The deadline for early registration is February 1.  If I don’t hear from the agents with my material by then, I’ll register and go to the conference (eek!). Now I’m doubly nervous and hoping I hear back from an agent more desperately than ever.  If not, then I shall brace myself and venture out on my own into the wilds of a conference.  I’m petrified that once I get to there, in the midst of the lions that are agents and the elephants of other writers, I’ll realize I forgot my gun and get mauled and trampled and come home utterly defeated and out a substantial amount of cash.  Deep down, my real fear is I’ll realize I’m just not good enough and return with dreams dashed.

My husband and I spent this past weekend in a blissful state of dorkdom, i.e. having a Harry Potter marathon and discussing how much better the books are than the movies.  More to the point, it brought to mind a quote from J.K. Rowling.  “It is impossible to live without failing at something, unless you live so cautiously that you might as well not have lived at all – in which case, you fail by default.”  I realized I can’t refrain from doing something based on the grounds that I may fail.  And honestly, that’s what I’m doing by putting off conferences.  So, I’ll wait (not so) patiently for the end of January, and if I haven’t heard anything, I’ll register for my first writer’s conference.  Until then, I will make myself more knowledgeable about these sorts of things.  What is the attire?  Is it really worth it?  What should I take?  I would love to hear feedback from anyone who has attended one (or several) before.

Cloud of Cough Syrup Induced Crazy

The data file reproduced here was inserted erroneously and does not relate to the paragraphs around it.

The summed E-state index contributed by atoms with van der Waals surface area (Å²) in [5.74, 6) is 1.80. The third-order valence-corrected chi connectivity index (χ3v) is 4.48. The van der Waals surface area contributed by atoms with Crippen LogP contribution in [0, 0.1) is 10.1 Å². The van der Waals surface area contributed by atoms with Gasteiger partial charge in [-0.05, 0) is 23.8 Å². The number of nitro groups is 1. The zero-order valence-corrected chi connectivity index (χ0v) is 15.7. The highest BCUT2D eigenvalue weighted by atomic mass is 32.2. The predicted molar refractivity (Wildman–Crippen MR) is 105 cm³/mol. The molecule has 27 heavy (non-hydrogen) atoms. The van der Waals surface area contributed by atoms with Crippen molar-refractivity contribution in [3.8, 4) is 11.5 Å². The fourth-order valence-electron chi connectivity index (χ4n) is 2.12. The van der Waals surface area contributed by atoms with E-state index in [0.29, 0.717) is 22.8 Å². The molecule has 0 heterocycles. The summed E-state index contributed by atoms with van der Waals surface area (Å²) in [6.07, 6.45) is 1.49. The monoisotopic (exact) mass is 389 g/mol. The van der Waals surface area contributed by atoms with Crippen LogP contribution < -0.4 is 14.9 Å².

After a hiatus for the holidays, I’m ready to get going on my writing again.  I tried to write over the last few weeks, but my brain just didn’t want to get in gear.  I think it was a mix of all of the food/goodies making me want nothing more than a nap and of all the rest of my brain power being used for planning/packing for trips and buying gifts.  I kept saying “as soon as the new year starts, I’m going to get back on a good pace”, and I meant it, but unfortunately, my year has kicked off with a cold.  Sore throat, bubbly head, stuffy nose.  Instead of writing, all I want to do is lie down and nap.

The frustrating thing about it is that I recently came up with a new story idea.  Plot lines and characters and whole chapters have been scrolling through my head, itching to get put down on paper.  The mixture of cold medicine and coffee that’s keeping me going right now can’t be conducive to writing though.  I’m afraid what will come out will look like Lewis Carroll crossed with Hunter S. Thompson.  Of course, that combination of wackiness and crazy might end up being genius…or, more likely, it would just be incoherent ramblings (much like this post I’m afraid) and the story I have in my head would get all crossed up and come out wrong.  I have this image of my characters’ arms coming off their heads and mouths on their legs, their eyes boring into mine imploring “Why?  Why did you do this to us? We had such promise!”.  See?  That’s exactly the type of strange writing I’m afraid will come out right now.

So, dear writer friends, what do you do when you’re sick?  Do you push through the cloud of cough syrup induced crazy and write anyway?  Do you plot?  Outline?  Or curl up under a blanket and wait until you’re well again?